Ultimately leaders come to the realization that ambidexterity is not an abstraction but rather is representational cognitively of collective and inclusive us. For diverse organizations ambidexterity is home.

See the entire post here:

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09
Aug

Virtual Visual SenseMaking

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In the Recording Studio

Humantific’s E. Pastor and GK. VanPatter having a few laughs working in the studio recording the new Visual SenseMaking virtual course as part of the new Future Work Skills Academy in collaboration with our friends at 4th Industrial Revolution.

Big thanks to Donna Eiby for all her amazing guidance and support in this new adventure. Designing and delivering virtual learning programs is hard work!

Virtual Visual SenseMaking Coming Soon!

Send us an email if you would like to be advised when this program launches. kickitup (at) humantific (dot) com

 

04
Aug

Design Thinking Futures [Part 2]

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PART 2 of 2:

GK VanPatter in conversation with Rafiq Elmansy

Rafiq Elmansy: What is your advice to design students in order to help to prepare themselves for the future business challenges?

GK VanPatter: In speaking at various graduate schools what we suggest in general is to look forward not backward. It is great and useful to understand design history and appreciate various design heroes but understand that the marketplace is in forward motion. The arenas of design are changing. First and foremost think carefully about what scale of challenges you are most interested in. There are serious methodology and skill building implications because there is not just one design thinking.

If you want to work on logo and poster size challenges then a 100% invisible, intuitive process might be perfect for you and that arena. If you want to work in the context of organizational change-making or societal change-making where there is high complexity and many disciplines typically involved then more process skill is going to be required. Understand that the diverse worlds of design focused at different scales of challenges, with their various neighborhood heroes, all have their strongly held opinions regarding the process or lack thereof. That will never change. You have to decide which neighborhood, which arena makes the most sense for you to belong to.

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To new generation folks, we also suggest thinking practically, realistically about which scale arena is growing and which is shrinking. Not often discussed in the graduate design schools is that some arenas are growing and some have already rapidly shrunk due to globalization. Some of your old design heroes might have practiced in a now greatly reduced in size arena.

Globalization has ravaged the fee structure of Design 1 and is on its way to doing the same with Design 2, product, service and experience creation. Thus Design 1 is a shrinking commoditized arena while Design 3 and 4 are growing arenas with vastly different fee structures. In part, this explains the movement in that direction by all the major design consultancies as well as the graduate business schools and their graduates.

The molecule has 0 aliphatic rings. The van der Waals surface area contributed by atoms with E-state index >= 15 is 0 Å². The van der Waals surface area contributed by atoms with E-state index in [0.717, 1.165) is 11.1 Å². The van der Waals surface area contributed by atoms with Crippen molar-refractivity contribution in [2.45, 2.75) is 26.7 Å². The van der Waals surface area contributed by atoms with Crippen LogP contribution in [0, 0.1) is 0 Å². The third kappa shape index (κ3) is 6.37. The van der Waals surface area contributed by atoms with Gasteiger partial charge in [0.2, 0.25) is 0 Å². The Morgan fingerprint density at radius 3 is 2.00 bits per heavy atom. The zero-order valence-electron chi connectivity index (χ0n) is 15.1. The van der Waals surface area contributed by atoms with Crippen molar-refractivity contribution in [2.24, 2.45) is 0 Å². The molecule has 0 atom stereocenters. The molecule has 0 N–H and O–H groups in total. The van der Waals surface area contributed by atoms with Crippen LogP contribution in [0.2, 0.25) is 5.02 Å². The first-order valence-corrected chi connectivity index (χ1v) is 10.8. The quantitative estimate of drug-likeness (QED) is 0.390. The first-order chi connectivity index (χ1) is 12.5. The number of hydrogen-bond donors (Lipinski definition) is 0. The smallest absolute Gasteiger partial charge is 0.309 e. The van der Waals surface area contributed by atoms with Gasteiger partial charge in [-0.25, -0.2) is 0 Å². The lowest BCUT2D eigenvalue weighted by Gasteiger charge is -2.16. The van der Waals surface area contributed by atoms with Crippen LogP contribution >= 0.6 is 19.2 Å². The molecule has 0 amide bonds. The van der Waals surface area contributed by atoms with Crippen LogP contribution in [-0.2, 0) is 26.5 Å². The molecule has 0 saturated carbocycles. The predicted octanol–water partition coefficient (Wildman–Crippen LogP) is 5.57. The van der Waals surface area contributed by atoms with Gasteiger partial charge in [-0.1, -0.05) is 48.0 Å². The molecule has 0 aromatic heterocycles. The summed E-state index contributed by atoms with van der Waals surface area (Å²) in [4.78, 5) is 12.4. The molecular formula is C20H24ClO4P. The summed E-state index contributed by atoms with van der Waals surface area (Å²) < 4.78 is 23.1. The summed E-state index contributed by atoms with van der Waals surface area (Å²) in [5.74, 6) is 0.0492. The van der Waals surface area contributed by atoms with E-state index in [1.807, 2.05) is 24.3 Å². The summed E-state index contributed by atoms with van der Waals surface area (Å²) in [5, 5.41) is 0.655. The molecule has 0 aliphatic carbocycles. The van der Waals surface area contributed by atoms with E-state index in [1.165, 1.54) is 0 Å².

The tricky part is those arenas also involve different skills and methods.

See the entire Part 2 of the interview here:

01
Aug

Double Diamond Method

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Understanding What was Missed

Humantific CoFounder GK VanPatter posts to his LinkedIn blog:

Hello again Humantific readers. This week we are taking a short look at one of the most blogged about historical design community process models and that is the infamous Double Diamond circa 2005.

Recently I saw someone on LinkedIn offering up a critique of Double Diamond pointing out deficiencies and suggesting that Triple Diamond is really the solution today. :-) Others in the design community have offered a zillion redrawn versions of Double Diamond sometimes oddly grafting up to 14 steps within two diamond shapes. There seems to be an endless supply of blog posts on this subject, many coming from within the design community.

Of course method design experimentation can be wonderful AND what we find often missing from this particular exploration is any kind of meaningful historical context. To coin a popular knowledge management community phrase; it seems that often the Double Diamond experimenters do not know what they don’t know in terms of methods history. Never a great idea is designing innovation methods in a historical vacuum. :-)

See the entire post here on LinkedIn.

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27
Jul

Design Thinking Futures [Part 1]

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PART 1 of 2:

GK VanPatter in conversation with Rafiq Elmansy

Rafiq Elmansy: In one of your articles, MAKING SENSE OF: “Why Design Thinking Will Fail,” you classified design thinking into upstream and downstream design thinking. Can you clarify this taxonomy for our readers?

GK VanPatter: Yes certainly. We see a lot of articles online like the now infamous “Why Design Thinking Will Fail” post that you referred to. Our response, posted to LinkedIn contains a reference to the situation that I just referred to above. The impact of the methodology mess that now exists becomes clear in that article. (See link below.)

Regarding upstream and downstream, we created this distinction as one part of a larger taxonomy while researching and writing our recently published book Innovation Methods Mapping to convey important differences in methodologies. In the book, readers can see and make use of the entire taxonomy as a reusable analysis framework. Our goal in creating the analysis lens is not jargon-making but rather to introduce considerations and meaning not previously present.